Nearly 40% of American households own dogs. It’s no wonder why: what dogs offer in companionship, warmth, and playfulness is pretty much unmatched. They’re not called man’s best friend for nothing.
But if you don’t have a dog yet but want to get one, how do you know what kind of mutt to go for? What are the things you need to look out for when picking a dog? What types of dogs will suit your specific living situation? And what is the real cost of owning dogs?
Find the answers to all these questions and more in our quick but thorough guide to picking a dog!
Assess Your Living Situation
The first thing you need to do is identify what type and size of dog would be appropriate for your living situation. When it comes to small and large dogs, the size of your home makes all the difference.
For example, if you live in an apartment, it can be hard to care for dogs that are really big. They’ll get bored (and in the way) really easily in your smaller home. In these situations, you’re better off opting for a smaller dog that you can take on regular walks.
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On the other hand, if you’re fortunate enough to occupy some palatial estate, or you live out in the countryside with lots of free room to run around in, a big dog could be totally fine. In fact, if you’re really living that rural life and could use a dog to help out around a farmyard or some such thing, you could even look into sheepdogs like the old red heeler vs blue heeler debate, or something similar.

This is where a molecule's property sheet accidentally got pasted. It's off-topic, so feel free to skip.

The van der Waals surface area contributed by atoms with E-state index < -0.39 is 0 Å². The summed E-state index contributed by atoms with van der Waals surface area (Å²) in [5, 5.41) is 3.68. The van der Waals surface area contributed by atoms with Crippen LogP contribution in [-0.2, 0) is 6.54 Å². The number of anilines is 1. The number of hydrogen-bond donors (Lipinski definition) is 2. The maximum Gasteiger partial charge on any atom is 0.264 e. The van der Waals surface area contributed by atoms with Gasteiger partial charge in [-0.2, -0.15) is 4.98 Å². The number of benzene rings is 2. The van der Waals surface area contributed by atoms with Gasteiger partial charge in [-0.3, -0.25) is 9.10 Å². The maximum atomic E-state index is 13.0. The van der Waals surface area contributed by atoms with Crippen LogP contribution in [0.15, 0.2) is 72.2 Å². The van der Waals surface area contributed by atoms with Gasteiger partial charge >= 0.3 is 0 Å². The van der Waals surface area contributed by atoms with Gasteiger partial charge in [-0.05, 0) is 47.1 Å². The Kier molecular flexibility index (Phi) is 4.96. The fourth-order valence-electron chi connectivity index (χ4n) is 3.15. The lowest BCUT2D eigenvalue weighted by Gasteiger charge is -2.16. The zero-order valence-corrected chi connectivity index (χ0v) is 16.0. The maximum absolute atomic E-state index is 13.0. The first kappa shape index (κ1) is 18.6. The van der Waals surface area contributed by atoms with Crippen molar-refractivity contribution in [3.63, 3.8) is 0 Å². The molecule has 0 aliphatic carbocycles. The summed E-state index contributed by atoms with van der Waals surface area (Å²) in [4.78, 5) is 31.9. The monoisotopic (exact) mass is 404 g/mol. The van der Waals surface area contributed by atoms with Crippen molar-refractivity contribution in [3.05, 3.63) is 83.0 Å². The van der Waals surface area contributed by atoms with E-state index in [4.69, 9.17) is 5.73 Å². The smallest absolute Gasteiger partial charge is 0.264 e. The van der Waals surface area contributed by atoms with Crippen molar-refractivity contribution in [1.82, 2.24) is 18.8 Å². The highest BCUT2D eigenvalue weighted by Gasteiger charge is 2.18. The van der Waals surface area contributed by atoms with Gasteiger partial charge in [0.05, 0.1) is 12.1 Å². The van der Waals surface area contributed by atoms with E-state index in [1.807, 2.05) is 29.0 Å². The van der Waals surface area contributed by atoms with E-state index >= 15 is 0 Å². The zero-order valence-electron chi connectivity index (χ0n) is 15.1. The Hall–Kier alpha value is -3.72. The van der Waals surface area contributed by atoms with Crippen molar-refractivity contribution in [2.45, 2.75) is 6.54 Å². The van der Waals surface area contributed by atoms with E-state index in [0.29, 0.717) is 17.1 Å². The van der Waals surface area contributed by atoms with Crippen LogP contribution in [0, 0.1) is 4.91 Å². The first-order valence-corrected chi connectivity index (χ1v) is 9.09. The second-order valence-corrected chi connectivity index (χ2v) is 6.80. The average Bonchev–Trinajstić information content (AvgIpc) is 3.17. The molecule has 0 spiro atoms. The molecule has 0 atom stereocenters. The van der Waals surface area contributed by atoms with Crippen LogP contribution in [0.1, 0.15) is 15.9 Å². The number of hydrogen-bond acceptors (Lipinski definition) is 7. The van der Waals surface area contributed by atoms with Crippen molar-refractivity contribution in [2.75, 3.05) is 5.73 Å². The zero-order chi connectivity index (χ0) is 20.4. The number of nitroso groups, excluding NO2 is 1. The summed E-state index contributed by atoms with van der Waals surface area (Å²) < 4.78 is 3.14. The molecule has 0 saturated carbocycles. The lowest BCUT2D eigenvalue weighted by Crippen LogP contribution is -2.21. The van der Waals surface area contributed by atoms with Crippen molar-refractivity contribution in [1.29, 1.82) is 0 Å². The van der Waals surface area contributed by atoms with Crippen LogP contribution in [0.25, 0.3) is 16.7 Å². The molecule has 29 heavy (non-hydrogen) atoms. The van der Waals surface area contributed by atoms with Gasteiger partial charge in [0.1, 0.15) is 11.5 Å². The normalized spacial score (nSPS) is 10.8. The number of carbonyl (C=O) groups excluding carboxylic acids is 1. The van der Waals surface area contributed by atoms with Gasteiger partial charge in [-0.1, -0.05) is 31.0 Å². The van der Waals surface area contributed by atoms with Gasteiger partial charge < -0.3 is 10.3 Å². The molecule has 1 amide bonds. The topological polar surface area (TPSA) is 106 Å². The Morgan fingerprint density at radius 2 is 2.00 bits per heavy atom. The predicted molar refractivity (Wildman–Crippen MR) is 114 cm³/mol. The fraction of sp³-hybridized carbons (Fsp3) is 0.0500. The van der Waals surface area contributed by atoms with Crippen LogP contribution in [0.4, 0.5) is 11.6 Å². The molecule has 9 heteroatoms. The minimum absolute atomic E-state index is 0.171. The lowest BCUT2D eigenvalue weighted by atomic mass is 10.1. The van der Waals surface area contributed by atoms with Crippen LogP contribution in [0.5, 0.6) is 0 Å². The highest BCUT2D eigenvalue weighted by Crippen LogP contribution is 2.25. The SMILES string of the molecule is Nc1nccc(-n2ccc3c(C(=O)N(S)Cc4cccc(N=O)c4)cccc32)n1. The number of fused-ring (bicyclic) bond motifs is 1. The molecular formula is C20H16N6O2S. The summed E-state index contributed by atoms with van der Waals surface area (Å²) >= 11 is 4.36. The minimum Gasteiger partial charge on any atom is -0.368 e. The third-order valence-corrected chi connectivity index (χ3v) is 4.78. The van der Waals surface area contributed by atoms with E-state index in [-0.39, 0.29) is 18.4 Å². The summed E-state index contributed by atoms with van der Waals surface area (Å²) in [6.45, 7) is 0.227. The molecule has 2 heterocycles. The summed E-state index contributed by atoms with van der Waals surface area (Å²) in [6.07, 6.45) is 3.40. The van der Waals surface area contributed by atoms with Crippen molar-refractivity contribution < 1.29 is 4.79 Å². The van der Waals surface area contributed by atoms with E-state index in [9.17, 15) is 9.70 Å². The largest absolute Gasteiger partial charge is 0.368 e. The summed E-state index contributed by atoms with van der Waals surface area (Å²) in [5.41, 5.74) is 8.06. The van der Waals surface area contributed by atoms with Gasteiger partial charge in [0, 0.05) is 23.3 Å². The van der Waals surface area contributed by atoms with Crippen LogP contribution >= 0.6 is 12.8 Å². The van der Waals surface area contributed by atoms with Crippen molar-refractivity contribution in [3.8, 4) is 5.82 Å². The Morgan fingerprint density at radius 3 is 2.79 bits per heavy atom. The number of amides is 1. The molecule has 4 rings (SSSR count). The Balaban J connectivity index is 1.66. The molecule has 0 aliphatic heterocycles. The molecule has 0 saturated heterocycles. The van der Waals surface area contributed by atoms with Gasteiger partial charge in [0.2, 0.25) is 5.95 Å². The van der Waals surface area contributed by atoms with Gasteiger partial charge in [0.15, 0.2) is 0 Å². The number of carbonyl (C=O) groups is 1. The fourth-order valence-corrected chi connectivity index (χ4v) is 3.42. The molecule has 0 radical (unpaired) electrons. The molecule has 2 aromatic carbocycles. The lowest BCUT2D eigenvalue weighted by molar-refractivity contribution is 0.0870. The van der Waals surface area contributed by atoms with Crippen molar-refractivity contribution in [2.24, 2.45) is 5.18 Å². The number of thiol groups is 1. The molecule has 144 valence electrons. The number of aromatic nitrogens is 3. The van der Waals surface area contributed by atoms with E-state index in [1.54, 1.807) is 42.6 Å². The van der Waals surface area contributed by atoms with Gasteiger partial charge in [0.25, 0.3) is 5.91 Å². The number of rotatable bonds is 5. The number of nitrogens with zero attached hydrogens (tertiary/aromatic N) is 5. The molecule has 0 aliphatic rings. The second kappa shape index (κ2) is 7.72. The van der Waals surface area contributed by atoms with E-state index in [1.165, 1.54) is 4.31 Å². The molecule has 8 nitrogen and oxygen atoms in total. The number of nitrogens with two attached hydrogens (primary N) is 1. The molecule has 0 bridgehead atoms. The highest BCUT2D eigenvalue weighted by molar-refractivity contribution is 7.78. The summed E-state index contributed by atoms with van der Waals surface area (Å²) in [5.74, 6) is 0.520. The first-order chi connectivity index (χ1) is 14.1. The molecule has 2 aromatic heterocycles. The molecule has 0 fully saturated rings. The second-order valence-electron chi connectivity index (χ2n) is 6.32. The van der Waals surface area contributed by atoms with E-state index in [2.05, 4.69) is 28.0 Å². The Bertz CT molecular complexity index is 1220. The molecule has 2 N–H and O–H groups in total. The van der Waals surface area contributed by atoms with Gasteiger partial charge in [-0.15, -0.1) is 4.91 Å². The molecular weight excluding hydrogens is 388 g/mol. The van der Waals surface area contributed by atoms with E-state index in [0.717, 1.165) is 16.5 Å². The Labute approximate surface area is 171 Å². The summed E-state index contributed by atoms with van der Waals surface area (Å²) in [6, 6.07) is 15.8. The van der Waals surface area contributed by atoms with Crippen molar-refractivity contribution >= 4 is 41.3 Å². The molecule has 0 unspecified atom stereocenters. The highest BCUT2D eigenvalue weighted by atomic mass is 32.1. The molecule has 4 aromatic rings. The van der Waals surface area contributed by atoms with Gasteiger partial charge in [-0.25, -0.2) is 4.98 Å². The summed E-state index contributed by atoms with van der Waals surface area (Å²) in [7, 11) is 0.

How Much Time Do You Have?
Following on from the amount of space you have is the amount of time you have. Some dogs are incredibly high energy, and need almost constant attention or else they can become bored and depressed.
If you’re at work all day and have loads of commitments, you’ll have to accept you might not have the kind of time that such a dog requires. In that instance, you’ll want a lower-maintenance, more chilled-out kind of hound.
Make Sure Your Home is Ready for Your Dog
When you’ve gone through all the checklists and finally picked up your pup, make sure they come back to a home that’s ready for them. That means well-stocked with food and toys, sure, but it also means your furniture is protected against scratches and wear.
And that you have plenty of cleaning products around (but safely locked away). Dogs make a mess, after all.
Picking a Dog Can Be Hard, But It’s Worth It
So there you have it, a quick and comprehensive guide to picking a dog. Whether you’re grabbing a new family friend to keep the kids entertained, or just looking for a furry pal for yourself, make sure you keep this stuff in mind as you make your decision!